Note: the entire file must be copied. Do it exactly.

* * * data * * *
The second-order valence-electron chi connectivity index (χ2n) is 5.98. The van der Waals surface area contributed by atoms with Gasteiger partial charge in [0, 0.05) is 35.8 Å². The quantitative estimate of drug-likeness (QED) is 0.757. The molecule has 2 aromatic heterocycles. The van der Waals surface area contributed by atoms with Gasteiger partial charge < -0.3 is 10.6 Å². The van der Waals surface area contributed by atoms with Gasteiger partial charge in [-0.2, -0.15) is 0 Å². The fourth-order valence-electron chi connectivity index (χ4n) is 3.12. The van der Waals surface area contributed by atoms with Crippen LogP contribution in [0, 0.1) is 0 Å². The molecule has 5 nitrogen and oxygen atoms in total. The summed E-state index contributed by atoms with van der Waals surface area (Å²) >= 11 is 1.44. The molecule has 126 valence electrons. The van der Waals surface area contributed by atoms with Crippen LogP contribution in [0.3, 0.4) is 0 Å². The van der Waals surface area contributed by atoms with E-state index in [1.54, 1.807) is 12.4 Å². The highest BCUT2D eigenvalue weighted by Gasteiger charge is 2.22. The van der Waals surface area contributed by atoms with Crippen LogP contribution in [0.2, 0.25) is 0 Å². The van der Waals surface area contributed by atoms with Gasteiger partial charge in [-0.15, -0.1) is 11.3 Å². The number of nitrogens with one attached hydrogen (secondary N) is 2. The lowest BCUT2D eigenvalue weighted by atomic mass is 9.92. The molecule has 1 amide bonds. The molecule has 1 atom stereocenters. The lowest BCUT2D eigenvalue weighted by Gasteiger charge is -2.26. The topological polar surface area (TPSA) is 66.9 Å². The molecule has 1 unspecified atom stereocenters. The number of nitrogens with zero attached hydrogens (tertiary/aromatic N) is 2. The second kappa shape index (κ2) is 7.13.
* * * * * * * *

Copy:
The second-order valence-electron chi connectivity index (χ2n) is 5.98. The van der Waals surface area contributed by atoms with Gasteiger partial charge in [0, 0.05) is 35.8 Å². The quantitative estimate of drug-likeness (QED) is 0.757. The molecule has 2 aromatic heterocycles. The van der Waals surface area contributed by atoms with Gasteiger partial charge < -0.3 is 10.6 Å². The van der Waals surface area contributed by atoms with Gasteiger partial charge in [-0.2, -0.15) is 0 Å². The fourth-order valence-electron chi connectivity index (χ4n) is 3.12. The van der Waals surface area contributed by atoms with Crippen LogP contribution in [0, 0.1) is 0 Å². The molecule has 5 nitrogen and oxygen atoms in total. The summed E-state index contributed by atoms with van der Waals surface area (Å²) >= 11 is 1.44. The molecule has 126 valence electrons. The van der Waals surface area contributed by atoms with Crippen LogP contribution in [0.3, 0.4) is 0 Å². The van der Waals surface area contributed by atoms with E-state index in [1.54, 1.807) is 12.4 Å². The highest BCUT2D eigenvalue weighted by Gasteiger charge is 2.22. The van der Waals surface area contributed by atoms with Crippen LogP contribution in [0.2, 0.25) is 0 Å². The van der Waals surface area contributed by atoms with Gasteiger partial charge in [-0.15, -0.1) is 11.3 Å². The number of nitrogens with one attached hydrogen (secondary N) is 2. The lowest BCUT2D eigenvalue weighted by atomic mass is 9.92. The molecule has 1 amide bonds. The molecule has 1 atom stereocenters. The lowest BCUT2D eigenvalue weighted by Gasteiger charge is -2.26. The topological polar surface area (TPSA) is 66.9 Å². The molecule has 1 unspecified atom stereocenters. The number of nitrogens with zero attached hydrogens (tertiary/aromatic N) is 2. The second kappa shape index (κ2) is 7.13.